One thing I love about Japan are oshibori, the little, wet towels often presented before a meal or on other occasions when a refreshing wash-up might be welcome. The other day I was at the golf driving range practicing my newly acquired chip-n-run shot. Located in the heart of Tokyo, our driving range of choice at Meiji Jingu Gaien is a happening place. I always take note of our fellow patrons. Most appear to be retirees but there is always a smattering of younger folk. The other day I saw a woman teeing up in stilettos. Now that was interesting.
Imagine my surprise and delight when I spotted this oshibori dispenser. As you can see, it offers both hot and cold towels, each one individually wrapped in a vinyl pouch. Golfers are free to take the towel of his or her choice to their assigned driving range berth. I have yet to take advantage of my complimentary oshibori but who knows? When I hit the driving range in the heat of the Japanese summer, I will probably be sweating more than just the small stuff.
Recently, I accompanied Abby to her final voice lesson with her teacher here in Tokyo. This entailed traveling by train to Higashi-Kurume Station which is located in a kind of suburban netherland between Tokyo and Saitama. Abby’s singing was absolutely exquisite. In fact, her breathtakingly beautiful rendition of Mozart’s operatic aria ‘Un Marito, Donne Care’ made me cry. But her translation of the libretto made me laugh! Mozart and his cronies definitely had a sense of humor.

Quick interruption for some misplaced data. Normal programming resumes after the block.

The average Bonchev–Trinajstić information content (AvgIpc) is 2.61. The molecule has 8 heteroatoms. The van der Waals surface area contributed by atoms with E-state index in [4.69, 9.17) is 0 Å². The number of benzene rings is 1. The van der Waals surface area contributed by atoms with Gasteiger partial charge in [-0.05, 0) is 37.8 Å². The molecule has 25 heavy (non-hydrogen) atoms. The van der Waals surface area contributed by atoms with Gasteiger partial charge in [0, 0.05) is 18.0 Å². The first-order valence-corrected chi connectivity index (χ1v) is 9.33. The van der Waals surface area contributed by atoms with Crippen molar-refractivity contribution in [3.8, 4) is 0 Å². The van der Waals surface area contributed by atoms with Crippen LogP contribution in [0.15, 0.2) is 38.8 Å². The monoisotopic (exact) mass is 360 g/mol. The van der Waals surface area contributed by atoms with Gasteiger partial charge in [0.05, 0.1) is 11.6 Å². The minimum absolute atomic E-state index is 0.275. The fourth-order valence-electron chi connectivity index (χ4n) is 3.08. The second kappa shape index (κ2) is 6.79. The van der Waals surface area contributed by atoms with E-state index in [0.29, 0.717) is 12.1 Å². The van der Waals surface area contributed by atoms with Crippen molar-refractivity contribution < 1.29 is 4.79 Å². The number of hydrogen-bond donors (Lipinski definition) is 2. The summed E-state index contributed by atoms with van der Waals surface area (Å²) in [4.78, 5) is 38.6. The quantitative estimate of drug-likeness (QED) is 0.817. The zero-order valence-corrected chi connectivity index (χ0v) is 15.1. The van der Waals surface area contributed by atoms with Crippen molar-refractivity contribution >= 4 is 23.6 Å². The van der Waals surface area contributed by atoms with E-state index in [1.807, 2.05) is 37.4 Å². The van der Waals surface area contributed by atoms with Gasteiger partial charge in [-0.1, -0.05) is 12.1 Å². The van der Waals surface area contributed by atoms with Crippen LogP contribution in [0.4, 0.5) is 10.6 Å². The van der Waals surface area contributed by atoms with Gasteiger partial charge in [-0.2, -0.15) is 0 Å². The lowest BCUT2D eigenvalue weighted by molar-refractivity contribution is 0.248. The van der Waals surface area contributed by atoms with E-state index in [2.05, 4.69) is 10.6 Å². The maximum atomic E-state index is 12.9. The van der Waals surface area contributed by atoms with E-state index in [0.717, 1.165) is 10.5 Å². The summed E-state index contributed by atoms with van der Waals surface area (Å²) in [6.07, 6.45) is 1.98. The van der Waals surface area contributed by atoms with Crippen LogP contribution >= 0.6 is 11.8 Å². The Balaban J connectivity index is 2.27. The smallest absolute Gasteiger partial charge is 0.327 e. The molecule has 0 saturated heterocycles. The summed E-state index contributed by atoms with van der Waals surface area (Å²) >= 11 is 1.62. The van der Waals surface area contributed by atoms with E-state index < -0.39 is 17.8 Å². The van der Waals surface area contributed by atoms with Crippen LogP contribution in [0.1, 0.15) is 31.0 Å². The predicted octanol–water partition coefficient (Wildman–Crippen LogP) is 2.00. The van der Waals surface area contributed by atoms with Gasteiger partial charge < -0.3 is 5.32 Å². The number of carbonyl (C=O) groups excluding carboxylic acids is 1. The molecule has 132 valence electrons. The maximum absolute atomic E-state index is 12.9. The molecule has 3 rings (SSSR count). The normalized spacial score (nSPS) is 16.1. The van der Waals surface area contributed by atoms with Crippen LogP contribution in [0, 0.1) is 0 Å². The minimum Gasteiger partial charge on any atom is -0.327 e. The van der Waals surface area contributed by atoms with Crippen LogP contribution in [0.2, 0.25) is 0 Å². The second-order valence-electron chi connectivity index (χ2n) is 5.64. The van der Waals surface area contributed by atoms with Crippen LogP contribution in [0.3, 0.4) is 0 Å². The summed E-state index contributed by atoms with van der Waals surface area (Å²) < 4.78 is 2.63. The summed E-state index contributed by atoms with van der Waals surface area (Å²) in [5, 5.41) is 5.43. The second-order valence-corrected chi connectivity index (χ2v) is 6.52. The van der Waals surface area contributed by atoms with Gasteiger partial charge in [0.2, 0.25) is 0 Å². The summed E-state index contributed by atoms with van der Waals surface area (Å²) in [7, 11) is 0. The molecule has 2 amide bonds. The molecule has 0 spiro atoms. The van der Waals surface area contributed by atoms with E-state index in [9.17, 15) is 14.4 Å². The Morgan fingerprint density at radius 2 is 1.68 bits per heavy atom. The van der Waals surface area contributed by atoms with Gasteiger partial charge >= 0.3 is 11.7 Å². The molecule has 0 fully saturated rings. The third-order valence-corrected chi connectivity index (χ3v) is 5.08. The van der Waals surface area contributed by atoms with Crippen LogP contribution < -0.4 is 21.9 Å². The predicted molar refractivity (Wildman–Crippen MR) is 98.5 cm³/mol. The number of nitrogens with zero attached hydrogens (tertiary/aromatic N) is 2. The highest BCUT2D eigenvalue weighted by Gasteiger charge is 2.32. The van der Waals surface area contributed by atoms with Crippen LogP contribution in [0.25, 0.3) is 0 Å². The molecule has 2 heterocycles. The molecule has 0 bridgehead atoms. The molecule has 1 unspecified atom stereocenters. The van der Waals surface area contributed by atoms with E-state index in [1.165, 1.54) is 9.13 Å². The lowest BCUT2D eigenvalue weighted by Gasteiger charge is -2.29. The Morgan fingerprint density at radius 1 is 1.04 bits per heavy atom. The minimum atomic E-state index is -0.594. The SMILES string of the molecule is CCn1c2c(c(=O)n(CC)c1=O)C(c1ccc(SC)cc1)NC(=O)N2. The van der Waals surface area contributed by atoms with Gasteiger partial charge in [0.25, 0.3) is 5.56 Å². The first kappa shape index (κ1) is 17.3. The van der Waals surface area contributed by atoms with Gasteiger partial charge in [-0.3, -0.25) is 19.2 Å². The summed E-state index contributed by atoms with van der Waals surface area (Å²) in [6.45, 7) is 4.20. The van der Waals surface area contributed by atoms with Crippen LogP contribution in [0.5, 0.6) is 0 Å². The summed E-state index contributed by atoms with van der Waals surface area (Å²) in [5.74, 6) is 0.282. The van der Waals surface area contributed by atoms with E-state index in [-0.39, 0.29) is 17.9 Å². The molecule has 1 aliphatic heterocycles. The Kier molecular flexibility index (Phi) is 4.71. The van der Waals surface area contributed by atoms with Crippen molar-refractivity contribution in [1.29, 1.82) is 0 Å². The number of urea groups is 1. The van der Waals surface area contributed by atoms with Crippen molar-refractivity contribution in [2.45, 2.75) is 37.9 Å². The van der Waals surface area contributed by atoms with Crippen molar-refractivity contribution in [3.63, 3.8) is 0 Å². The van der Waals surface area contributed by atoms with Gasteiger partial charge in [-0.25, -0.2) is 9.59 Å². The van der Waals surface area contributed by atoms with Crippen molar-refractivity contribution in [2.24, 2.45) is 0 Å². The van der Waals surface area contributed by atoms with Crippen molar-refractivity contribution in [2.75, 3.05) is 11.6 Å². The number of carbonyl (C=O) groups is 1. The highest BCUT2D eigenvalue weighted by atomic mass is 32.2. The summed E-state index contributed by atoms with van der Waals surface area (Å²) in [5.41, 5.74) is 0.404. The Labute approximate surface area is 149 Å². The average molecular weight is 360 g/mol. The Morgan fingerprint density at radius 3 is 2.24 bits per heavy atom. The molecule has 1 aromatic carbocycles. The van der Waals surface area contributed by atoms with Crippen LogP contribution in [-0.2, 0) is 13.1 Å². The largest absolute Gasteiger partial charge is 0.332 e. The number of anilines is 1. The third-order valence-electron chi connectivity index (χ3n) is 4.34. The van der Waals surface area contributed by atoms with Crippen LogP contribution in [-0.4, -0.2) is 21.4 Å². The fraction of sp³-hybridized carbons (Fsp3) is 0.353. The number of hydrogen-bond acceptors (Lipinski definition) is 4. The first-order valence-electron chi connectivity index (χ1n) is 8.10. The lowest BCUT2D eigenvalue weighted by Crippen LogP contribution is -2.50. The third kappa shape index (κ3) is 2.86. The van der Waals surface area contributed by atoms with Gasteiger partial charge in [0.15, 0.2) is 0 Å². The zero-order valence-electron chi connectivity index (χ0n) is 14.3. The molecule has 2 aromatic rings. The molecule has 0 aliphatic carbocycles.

On our way back to the station, we snapped these photos of a bike parking lot. In Tokyo, where many people commute to stations on two wheels, bike lots of various types are common. What caught my eye this time is the cute, little gate — the same type used for car parking lots in miniature! It almost looked like a toy.
Located near the gate, the above sign indicates that there are empty spaces for both bikes (above) and motorbikes (below).
As you can see in the photo at the end of this post, there are separate sections for the two types of cycles. But both areas are remarkably neat and orderly.
I meant to post about these apples in January but, alas, I did not. Better late than never, right? Intended as gifts, each apple is tenderly cradled in its own styrofoam net and adorned with “2013” and a kind of cartoony serpentine creature, this being the Year of the Snake. I am not exactly sure how these apples are grown but my guess is that a stencil is applied and as the apple ripens the motif appears. Alternately, the skin is sprayed red (yuck!), leaving the seasonal motif in its wake. At Y6000 for the six-pack (approximately seventy bucks at the then exchange rate), they should have been flying out of the store.